• Your over-50 clients are increasingly having to cope with redundancy and feelings of advancing irrelevance at work and at home? That so many are trying to find a purpose for their second half?

So many over-50s don’t know where to turn to for help.

They could be turning to you.

Tip 5. Stop focusing on our age

When marketing to Millennials or Gen Z’s do you focus on their lack of experience? Would you launch a campaign with: “I know none of you have lived long enough to have the foggiest idea of what to do in a recession …” No. Of course not. That would be patronising.

So, when marketing to the over-50s – focus on their needs, not their age. Age is simply an abbreviation for experience, yet far too many companies seem unable to look past ‘date of birth’ – just ask anyone over 50 wanting to re-mortgage!

Companies see the grey hair, the no hair, the laugh lines and the wrinkles. They focus on what the over-50s can’t do rather than what they can. They assume we are winding down. We’re not. We are vital and ambitious. We are going to live another forty years. Some of us are just getting going.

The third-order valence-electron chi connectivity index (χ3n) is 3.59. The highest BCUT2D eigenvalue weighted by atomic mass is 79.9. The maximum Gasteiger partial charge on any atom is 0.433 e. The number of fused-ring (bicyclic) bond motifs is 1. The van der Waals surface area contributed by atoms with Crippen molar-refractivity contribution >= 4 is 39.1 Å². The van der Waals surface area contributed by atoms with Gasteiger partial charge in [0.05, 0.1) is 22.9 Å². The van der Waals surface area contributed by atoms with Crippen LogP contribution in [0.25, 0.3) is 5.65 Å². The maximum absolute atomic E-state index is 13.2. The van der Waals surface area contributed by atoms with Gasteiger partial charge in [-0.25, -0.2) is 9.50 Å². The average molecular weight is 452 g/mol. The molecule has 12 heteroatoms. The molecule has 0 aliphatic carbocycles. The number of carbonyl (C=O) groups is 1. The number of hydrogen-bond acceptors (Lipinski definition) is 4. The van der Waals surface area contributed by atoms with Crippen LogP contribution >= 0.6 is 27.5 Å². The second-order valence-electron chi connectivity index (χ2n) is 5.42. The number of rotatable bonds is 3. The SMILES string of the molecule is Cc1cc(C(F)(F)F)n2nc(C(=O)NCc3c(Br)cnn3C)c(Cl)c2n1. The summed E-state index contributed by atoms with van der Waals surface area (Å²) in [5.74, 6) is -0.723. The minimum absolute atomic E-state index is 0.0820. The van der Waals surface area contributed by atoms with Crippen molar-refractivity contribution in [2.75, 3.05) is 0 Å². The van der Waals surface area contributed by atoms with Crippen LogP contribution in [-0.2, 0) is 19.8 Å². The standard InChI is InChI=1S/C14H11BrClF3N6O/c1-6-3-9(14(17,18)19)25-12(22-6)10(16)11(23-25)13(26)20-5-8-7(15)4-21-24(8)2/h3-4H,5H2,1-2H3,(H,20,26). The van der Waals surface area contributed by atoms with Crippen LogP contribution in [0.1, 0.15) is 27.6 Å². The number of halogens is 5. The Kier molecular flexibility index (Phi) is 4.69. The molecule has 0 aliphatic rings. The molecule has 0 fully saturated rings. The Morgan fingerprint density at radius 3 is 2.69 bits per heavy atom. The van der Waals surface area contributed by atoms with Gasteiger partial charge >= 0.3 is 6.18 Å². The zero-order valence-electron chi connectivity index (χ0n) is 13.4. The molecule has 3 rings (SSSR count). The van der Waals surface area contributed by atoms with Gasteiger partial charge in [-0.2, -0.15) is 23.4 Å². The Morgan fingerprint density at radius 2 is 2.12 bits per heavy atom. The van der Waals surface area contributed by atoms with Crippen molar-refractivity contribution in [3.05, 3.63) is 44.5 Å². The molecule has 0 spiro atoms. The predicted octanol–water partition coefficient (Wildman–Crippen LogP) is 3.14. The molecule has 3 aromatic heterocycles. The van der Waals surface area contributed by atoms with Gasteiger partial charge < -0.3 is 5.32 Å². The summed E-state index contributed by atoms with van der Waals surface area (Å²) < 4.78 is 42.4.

Tip 6. See us in a different light

The over-50s aren’t old. Stop treating us as if we were.

Don’t see an older person; see an ambitious small business owner. Don’t see an older man; see an investor. Don’t see an older woman; see someone who is bravely coping with a myriad of changes all at the same time. A pension is not a savings plan for old people. It is a tax-advantaged investment wrapper – for everyone.

You are not marketing to old people. You are marketing to your wealthiest customers – with needs, wants and aspirations that you could help us fulfil.

Tip 7. Be strategic – It’s about so much more than advertising and promotion

Forging closer relationships with this lucrative segment requires a joined up and holistic approach across your business. It requires customer insight, marketing, product development, sales, customer service, customer experience, compliance, technology and HR teams to work together.

Your opportunity

Your opportunity lies in the fact that so few organisations do this well.

Too few marketing departments and agencies seem to take the time to understand the over-50s demographic. They struggle to see beyond ‘age’. And too few organisations are joined-up internally – with a shared objective of forging closer relationships with their vital and ambitious over-50s customers.

The ones with the money.


Campbell Macpherson is principal of consultancy Change & Strategy International. He helps leaders to lead change. He also helps companies to forge close relationships with their lucrative over-50 customers. www.changeandstrategy.com